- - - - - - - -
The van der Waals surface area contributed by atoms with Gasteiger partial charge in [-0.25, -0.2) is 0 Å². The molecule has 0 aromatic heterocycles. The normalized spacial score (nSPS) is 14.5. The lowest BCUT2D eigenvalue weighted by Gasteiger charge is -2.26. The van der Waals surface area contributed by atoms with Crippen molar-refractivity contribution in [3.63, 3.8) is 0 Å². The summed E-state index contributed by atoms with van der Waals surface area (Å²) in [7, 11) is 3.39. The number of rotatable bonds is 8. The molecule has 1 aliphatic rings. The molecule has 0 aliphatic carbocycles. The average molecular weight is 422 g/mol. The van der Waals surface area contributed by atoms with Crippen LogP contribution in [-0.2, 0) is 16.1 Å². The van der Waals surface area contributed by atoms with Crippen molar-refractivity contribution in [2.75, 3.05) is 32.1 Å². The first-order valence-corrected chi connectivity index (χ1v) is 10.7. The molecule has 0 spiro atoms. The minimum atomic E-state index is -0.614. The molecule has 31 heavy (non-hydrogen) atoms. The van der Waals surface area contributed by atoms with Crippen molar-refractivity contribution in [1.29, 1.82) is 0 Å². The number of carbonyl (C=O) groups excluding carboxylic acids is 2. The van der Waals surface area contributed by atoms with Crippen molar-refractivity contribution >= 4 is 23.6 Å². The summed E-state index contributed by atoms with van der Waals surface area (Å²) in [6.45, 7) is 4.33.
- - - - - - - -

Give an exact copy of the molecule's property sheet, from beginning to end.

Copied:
The van der Waals surface area contributed by atoms with Gasteiger partial charge in [-0.25, -0.2) is 0 Å². The molecule has 0 aromatic heterocycles. The normalized spacial score (nSPS) is 14.5. The lowest BCUT2D eigenvalue weighted by Gasteiger charge is -2.26. The van der Waals surface area contributed by atoms with Crippen molar-refractivity contribution in [3.63, 3.8) is 0 Å². The summed E-state index contributed by atoms with van der Waals surface area (Å²) in [7, 11) is 3.39. The number of rotatable bonds is 8. The molecule has 1 aliphatic rings. The molecule has 0 aliphatic carbocycles. The average molecular weight is 422 g/mol. The van der Waals surface area contributed by atoms with Crippen LogP contribution in [-0.2, 0) is 16.1 Å². The van der Waals surface area contributed by atoms with Crippen molar-refractivity contribution in [2.75, 3.05) is 32.1 Å². The first-order valence-corrected chi connectivity index (χ1v) is 10.7. The molecule has 0 spiro atoms. The minimum atomic E-state index is -0.614. The molecule has 31 heavy (non-hydrogen) atoms. The van der Waals surface area contributed by atoms with Crippen molar-refractivity contribution in [1.29, 1.82) is 0 Å². The number of carbonyl (C=O) groups excluding carboxylic acids is 2. The van der Waals surface area contributed by atoms with Crippen molar-refractivity contribution >= 4 is 23.6 Å². The summed E-state index contributed by atoms with van der Waals surface area (Å²) in [6.45, 7) is 4.33.